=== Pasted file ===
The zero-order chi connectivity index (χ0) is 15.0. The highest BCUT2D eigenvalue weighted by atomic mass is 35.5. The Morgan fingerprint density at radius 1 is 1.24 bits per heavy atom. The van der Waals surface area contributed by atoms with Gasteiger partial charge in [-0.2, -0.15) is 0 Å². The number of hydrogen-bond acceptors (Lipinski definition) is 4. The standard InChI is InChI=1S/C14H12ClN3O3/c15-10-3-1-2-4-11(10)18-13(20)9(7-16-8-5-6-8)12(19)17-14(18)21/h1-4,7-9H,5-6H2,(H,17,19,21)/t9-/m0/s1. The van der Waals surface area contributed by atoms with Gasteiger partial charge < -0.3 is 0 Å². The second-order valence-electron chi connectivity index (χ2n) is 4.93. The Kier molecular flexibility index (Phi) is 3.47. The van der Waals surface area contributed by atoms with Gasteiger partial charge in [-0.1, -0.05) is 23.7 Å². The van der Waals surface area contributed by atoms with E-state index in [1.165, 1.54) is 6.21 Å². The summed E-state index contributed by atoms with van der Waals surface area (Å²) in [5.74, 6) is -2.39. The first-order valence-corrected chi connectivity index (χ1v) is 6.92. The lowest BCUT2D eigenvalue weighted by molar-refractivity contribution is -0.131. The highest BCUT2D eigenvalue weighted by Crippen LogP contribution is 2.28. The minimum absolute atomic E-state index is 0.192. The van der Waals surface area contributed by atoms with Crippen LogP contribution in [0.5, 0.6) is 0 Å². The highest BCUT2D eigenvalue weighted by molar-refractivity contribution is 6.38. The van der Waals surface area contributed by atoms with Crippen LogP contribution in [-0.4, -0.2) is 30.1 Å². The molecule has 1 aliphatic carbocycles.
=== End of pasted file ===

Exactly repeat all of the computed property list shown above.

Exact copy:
The zero-order chi connectivity index (χ0) is 15.0. The highest BCUT2D eigenvalue weighted by atomic mass is 35.5. The Morgan fingerprint density at radius 1 is 1.24 bits per heavy atom. The van der Waals surface area contributed by atoms with Gasteiger partial charge in [-0.2, -0.15) is 0 Å². The number of hydrogen-bond acceptors (Lipinski definition) is 4. The standard InChI is InChI=1S/C14H12ClN3O3/c15-10-3-1-2-4-11(10)18-13(20)9(7-16-8-5-6-8)12(19)17-14(18)21/h1-4,7-9H,5-6H2,(H,17,19,21)/t9-/m0/s1. The van der Waals surface area contributed by atoms with Gasteiger partial charge < -0.3 is 0 Å². The second-order valence-electron chi connectivity index (χ2n) is 4.93. The Kier molecular flexibility index (Phi) is 3.47. The van der Waals surface area contributed by atoms with Gasteiger partial charge in [-0.1, -0.05) is 23.7 Å². The van der Waals surface area contributed by atoms with E-state index in [1.165, 1.54) is 6.21 Å². The summed E-state index contributed by atoms with van der Waals surface area (Å²) in [5.74, 6) is -2.39. The first-order valence-corrected chi connectivity index (χ1v) is 6.92. The lowest BCUT2D eigenvalue weighted by molar-refractivity contribution is -0.131. The highest BCUT2D eigenvalue weighted by Crippen LogP contribution is 2.28. The minimum absolute atomic E-state index is 0.192. The van der Waals surface area contributed by atoms with Crippen LogP contribution in [0.5, 0.6) is 0 Å². The highest BCUT2D eigenvalue weighted by molar-refractivity contribution is 6.38. The van der Waals surface area contributed by atoms with Crippen LogP contribution in [-0.4, -0.2) is 30.1 Å². The molecule has 1 aliphatic carbocycles.